Any job seeker knows that it’s hard — and sometimes darn near impossible — to get a hiring manager’s attention. So some candidates infuse their resumes and cover letters with humor, unexpected analogies, and cute and clever language in an effort to stand out. But will a clever resume really give you an advantage? Probably not. If fact, it could harm your chances of being called for a job interview.

One big reason is that wordplay and humor don’t always translate over paper (or via typed words on a computer screen). You may think you’ve written a clever resume, but your wit and charm could be completely lost on the employer. Rather than trying to craft a clever resume, create a straightforward resume that clearly articulates your skills and experience. Save the snappy statements for another time.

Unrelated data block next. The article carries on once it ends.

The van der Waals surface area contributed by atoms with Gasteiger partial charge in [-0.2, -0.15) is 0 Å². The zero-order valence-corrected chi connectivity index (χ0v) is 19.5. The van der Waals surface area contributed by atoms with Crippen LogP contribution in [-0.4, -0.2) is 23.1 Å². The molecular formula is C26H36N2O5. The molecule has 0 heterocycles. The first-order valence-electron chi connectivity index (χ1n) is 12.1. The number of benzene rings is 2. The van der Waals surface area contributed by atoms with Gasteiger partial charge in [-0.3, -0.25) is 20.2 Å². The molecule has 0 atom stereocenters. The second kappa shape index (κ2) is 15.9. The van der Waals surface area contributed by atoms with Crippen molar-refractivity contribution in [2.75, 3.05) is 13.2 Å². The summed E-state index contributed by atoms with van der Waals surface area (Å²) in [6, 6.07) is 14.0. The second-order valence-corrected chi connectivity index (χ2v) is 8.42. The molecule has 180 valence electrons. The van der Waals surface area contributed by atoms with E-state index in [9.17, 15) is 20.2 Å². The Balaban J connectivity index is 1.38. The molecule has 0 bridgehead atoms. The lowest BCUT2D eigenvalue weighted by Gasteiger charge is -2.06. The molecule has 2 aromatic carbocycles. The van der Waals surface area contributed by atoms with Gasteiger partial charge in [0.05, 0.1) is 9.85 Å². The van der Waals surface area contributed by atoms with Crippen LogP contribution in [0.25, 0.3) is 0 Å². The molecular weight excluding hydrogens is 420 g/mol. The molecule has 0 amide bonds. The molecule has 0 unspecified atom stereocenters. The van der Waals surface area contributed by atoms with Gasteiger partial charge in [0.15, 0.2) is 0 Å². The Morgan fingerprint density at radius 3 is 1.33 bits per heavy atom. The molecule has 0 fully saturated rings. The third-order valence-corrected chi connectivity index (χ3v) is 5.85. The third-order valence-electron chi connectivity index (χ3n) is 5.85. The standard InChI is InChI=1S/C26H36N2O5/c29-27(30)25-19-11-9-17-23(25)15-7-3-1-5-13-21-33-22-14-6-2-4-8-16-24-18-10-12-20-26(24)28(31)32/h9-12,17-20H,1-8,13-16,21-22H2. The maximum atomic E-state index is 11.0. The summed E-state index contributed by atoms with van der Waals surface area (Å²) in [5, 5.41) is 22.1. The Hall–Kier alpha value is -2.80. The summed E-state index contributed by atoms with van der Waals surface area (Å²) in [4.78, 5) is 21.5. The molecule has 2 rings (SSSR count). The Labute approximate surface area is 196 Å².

The following job seekers were a little too clever for their own good:

COVER LETTER: “I learned everything I know from being thrown to the gators with pork chops tied around my neck.”

Lunch hour is a bit less exciting here.

COVER LETTER: “Sometimes referred to as a ‘Swiss Army Knife,’ I am skilled in accomplishing most any task.”

No doubt a sharp applicant.

“OBJECTIVE: Work to learn, not to earn, and earn from what is learned.”

The Benjamin Franklin of resume writers.

“EXPERIENCE: I eat computers for lunch.”

You might be “byting” off more than you can chew.

“OBJECTIVE: To reach the top of the ladder, where the rungs will be the meek and the mild.”

Spoken like a true corporate climber.

COVER LETTER: “I bring a fresh passion to any position. My interest in this job is like that of an adventurer who explores his work in a new territory.”

A modern-day Christopher Columbus.